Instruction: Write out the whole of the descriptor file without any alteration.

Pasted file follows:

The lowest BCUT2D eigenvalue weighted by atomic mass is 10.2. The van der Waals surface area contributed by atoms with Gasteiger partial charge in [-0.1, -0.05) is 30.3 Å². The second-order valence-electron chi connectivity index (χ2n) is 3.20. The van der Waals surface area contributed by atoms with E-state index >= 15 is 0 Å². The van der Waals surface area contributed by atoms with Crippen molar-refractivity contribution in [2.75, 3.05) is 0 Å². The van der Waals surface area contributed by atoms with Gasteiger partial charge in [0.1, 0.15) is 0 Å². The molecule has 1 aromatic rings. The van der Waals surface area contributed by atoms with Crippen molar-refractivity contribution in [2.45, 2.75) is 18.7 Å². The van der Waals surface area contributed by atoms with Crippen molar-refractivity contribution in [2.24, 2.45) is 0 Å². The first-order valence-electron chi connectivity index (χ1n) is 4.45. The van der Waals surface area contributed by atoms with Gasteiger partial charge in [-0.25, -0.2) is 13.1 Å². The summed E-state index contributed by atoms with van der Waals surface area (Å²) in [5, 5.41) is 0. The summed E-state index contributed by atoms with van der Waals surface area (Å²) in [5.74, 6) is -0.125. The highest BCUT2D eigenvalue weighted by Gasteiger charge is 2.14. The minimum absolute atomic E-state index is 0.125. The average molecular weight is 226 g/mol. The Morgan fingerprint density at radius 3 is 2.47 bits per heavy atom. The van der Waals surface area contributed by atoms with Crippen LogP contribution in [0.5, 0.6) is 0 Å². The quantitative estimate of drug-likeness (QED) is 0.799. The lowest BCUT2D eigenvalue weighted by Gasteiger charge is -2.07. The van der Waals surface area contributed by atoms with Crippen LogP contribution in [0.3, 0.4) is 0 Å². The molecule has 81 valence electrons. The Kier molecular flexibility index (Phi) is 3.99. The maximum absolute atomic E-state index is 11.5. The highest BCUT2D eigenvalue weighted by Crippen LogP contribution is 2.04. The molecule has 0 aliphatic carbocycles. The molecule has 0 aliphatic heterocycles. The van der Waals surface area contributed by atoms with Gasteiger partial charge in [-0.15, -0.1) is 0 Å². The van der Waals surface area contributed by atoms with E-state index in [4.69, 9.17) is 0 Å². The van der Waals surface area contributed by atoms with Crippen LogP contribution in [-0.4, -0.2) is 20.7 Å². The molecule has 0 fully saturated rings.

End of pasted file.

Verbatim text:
The lowest BCUT2D eigenvalue weighted by atomic mass is 10.2. The van der Waals surface area contributed by atoms with Gasteiger partial charge in [-0.1, -0.05) is 30.3 Å². The second-order valence-electron chi connectivity index (χ2n) is 3.20. The van der Waals surface area contributed by atoms with E-state index >= 15 is 0 Å². The van der Waals surface area contributed by atoms with Crippen molar-refractivity contribution in [2.75, 3.05) is 0 Å². The van der Waals surface area contributed by atoms with Gasteiger partial charge in [0.1, 0.15) is 0 Å². The molecule has 1 aromatic rings. The van der Waals surface area contributed by atoms with Crippen molar-refractivity contribution in [2.45, 2.75) is 18.7 Å². The van der Waals surface area contributed by atoms with Crippen molar-refractivity contribution in [2.24, 2.45) is 0 Å². The first-order valence-electron chi connectivity index (χ1n) is 4.45. The van der Waals surface area contributed by atoms with Gasteiger partial charge in [-0.25, -0.2) is 13.1 Å². The summed E-state index contributed by atoms with van der Waals surface area (Å²) in [5, 5.41) is 0. The summed E-state index contributed by atoms with van der Waals surface area (Å²) in [5.74, 6) is -0.125. The highest BCUT2D eigenvalue weighted by Gasteiger charge is 2.14. The minimum absolute atomic E-state index is 0.125. The average molecular weight is 226 g/mol. The Morgan fingerprint density at radius 3 is 2.47 bits per heavy atom. The van der Waals surface area contributed by atoms with Crippen LogP contribution in [0.5, 0.6) is 0 Å². The quantitative estimate of drug-likeness (QED) is 0.799. The lowest BCUT2D eigenvalue weighted by Gasteiger charge is -2.07. The van der Waals surface area contributed by atoms with Crippen LogP contribution in [0.3, 0.4) is 0 Å². The molecule has 81 valence electrons. The Kier molecular flexibility index (Phi) is 3.99. The maximum absolute atomic E-state index is 11.5. The highest BCUT2D eigenvalue weighted by Crippen LogP contribution is 2.04. The molecule has 0 aliphatic carbocycles. The molecule has 0 aliphatic heterocycles. The van der Waals surface area contributed by atoms with Gasteiger partial charge in [-0.15, -0.1) is 0 Å². The van der Waals surface area contributed by atoms with E-state index in [4.69, 9.17) is 0 Å². The van der Waals surface area contributed by atoms with Crippen LogP contribution in [-0.4, -0.2) is 20.7 Å². The molecule has 0 fully saturated rings.